NPR did post a bit of a correction in the online transcript (posted below) concerning the fact that the police had arrested 11 people accused of the attack on July 19 that killed 5. But they were presented in court and charged–no one has been disappeared. I would recommend reading comments from people who seem much more knowledgeable about Nicaragua than the NPR reporter. See comments at this link… The posting below comes from an email bulletin from the Nicaragua Network.
On a personal note, I lived in Nicaragua during the height of the contra war in the mid-1980s. People suffered terribly from the US-sponsored violence. Every family I knew had someone serving in volunteer militias or police or other self-defense forces and I knew many families who lost people to the contra violence–imposed by illegal US arms-trafficking, much of it funded by drug trafficking.
I visited in 2013 and while joblessness and poverty are an issue, there is not the kind of criminal violence and police and military oppression that exist in El Salvador, Honduras and Guatemala. The Nicaraguan people made real changes to their government and security forces during the revolution (it took more than 20 years and a lot of people died). And in the years since, Nicaragua has had several substantive regime changes brought about by democratic elections. I recommend reading the comments posted to NPR. Others with more recent experience provide some excellent corrections to the NPR story. -molly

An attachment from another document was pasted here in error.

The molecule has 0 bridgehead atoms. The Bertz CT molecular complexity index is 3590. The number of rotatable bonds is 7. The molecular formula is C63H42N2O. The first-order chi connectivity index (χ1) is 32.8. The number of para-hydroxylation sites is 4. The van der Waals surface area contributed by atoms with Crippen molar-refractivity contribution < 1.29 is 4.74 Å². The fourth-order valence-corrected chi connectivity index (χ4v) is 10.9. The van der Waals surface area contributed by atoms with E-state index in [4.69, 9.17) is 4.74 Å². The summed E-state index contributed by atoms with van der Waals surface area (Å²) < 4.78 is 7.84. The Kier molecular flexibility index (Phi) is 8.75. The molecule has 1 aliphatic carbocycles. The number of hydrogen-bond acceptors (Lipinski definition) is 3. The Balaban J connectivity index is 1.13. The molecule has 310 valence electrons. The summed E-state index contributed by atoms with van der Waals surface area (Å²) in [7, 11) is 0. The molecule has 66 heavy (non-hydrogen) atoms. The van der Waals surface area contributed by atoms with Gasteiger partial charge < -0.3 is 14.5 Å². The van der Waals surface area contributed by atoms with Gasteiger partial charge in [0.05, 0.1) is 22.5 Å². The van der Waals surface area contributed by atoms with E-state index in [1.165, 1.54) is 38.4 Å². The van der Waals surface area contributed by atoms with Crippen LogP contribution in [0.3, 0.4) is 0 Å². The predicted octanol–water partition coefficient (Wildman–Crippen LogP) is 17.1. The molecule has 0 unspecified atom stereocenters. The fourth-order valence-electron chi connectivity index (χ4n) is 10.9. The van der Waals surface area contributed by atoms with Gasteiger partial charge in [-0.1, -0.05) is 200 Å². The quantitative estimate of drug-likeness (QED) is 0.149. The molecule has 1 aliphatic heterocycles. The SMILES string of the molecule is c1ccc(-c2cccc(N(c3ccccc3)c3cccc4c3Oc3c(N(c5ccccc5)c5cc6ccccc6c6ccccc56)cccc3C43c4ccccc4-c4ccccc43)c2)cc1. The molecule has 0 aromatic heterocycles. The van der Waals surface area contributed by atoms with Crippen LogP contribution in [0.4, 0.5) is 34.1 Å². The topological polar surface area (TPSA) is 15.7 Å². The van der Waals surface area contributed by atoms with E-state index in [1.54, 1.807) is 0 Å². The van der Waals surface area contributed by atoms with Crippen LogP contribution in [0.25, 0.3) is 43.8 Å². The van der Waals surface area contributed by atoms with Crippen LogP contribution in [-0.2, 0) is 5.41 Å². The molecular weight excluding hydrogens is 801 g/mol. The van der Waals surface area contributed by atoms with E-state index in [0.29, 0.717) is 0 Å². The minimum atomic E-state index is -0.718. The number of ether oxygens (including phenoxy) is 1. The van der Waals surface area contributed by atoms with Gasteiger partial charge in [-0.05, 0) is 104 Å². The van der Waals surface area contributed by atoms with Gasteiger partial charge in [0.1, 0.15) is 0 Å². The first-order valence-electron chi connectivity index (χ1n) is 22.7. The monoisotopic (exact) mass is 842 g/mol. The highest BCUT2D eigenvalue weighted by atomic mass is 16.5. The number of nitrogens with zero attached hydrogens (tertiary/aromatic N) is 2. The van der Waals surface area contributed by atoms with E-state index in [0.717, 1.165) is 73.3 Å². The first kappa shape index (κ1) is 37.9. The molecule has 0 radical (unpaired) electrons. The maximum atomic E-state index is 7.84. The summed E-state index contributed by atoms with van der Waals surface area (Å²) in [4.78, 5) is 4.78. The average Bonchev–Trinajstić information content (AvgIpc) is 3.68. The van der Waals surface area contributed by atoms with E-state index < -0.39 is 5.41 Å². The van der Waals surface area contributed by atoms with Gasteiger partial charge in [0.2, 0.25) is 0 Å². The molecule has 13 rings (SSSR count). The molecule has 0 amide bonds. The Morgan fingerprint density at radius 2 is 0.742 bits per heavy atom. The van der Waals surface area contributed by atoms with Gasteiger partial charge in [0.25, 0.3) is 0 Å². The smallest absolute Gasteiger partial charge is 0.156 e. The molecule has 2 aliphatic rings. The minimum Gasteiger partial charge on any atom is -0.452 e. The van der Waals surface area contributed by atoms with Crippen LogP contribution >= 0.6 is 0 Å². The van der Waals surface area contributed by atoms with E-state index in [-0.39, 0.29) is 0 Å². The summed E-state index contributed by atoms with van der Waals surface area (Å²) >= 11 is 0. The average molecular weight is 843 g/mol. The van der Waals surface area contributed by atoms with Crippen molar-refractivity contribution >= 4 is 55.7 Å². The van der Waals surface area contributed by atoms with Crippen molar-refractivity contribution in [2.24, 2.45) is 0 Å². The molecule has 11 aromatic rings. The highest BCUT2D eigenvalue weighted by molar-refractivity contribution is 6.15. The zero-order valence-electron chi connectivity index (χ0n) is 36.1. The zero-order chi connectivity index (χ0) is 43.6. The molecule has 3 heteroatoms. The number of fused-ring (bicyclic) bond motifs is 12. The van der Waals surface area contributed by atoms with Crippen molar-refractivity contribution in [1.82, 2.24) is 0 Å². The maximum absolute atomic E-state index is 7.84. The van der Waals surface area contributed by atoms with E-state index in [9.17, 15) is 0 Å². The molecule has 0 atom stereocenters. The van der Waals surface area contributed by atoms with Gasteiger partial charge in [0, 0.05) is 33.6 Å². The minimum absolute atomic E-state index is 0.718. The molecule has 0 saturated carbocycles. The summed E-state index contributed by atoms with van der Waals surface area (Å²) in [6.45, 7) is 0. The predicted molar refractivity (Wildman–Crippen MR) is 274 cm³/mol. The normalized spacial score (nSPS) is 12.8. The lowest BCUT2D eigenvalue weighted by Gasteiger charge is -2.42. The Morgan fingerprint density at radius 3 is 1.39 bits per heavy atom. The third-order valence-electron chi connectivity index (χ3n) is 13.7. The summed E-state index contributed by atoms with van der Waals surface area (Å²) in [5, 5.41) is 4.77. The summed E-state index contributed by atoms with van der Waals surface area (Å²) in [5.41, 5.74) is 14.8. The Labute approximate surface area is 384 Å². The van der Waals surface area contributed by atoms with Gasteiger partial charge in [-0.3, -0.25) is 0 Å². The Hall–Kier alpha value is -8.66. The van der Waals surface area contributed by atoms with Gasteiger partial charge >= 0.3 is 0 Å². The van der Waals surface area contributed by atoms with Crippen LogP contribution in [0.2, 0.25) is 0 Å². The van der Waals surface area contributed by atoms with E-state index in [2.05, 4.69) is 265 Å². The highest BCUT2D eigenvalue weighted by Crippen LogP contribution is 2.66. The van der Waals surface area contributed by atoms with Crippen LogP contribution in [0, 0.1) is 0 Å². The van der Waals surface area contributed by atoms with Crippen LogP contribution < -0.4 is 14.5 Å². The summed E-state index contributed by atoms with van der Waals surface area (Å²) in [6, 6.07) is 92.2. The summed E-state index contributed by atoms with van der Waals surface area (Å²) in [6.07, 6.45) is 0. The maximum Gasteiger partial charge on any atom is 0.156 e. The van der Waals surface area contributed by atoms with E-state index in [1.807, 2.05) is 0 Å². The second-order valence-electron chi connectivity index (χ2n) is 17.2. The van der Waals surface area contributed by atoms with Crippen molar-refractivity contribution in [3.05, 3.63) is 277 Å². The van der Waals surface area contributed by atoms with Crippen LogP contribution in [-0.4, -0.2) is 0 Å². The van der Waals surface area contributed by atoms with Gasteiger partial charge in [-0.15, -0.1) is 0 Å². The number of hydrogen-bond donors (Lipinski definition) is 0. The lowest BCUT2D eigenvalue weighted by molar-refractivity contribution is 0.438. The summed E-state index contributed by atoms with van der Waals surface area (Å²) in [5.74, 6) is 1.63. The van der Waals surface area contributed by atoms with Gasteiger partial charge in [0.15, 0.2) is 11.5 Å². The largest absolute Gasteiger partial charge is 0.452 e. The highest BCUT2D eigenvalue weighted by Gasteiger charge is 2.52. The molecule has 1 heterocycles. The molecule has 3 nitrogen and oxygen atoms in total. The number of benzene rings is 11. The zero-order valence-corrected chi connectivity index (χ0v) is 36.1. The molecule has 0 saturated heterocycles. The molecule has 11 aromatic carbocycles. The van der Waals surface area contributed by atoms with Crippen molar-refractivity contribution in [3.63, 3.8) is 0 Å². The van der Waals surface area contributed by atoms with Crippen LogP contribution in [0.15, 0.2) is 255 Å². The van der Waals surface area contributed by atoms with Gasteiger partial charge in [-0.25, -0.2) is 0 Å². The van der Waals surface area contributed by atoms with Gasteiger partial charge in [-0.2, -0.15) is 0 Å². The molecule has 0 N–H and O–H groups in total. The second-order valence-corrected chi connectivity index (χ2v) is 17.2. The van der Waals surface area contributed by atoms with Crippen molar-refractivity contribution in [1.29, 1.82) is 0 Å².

August 14, 2014
“This publication may be reproduced in whole or in part. Please credit the Nicaragua Network.
National Public Radio ran an interview this morning, Aug. 14, 2014, entitled “Nicaragua Seems To Escape Problems Suffered By Its Neighbors,” with reporter Carrie Kahn which contains a few good factoids such as “Nicaragua is unique in Central America for its low crime rate,” has an economic growth rate unrivaled in the region, and its police have not adopted strong arm tactics.
However, it also contained many untruths and mistaken analyses…”
You can read the rest of the Nicaragua Network article here or on the Frontera List.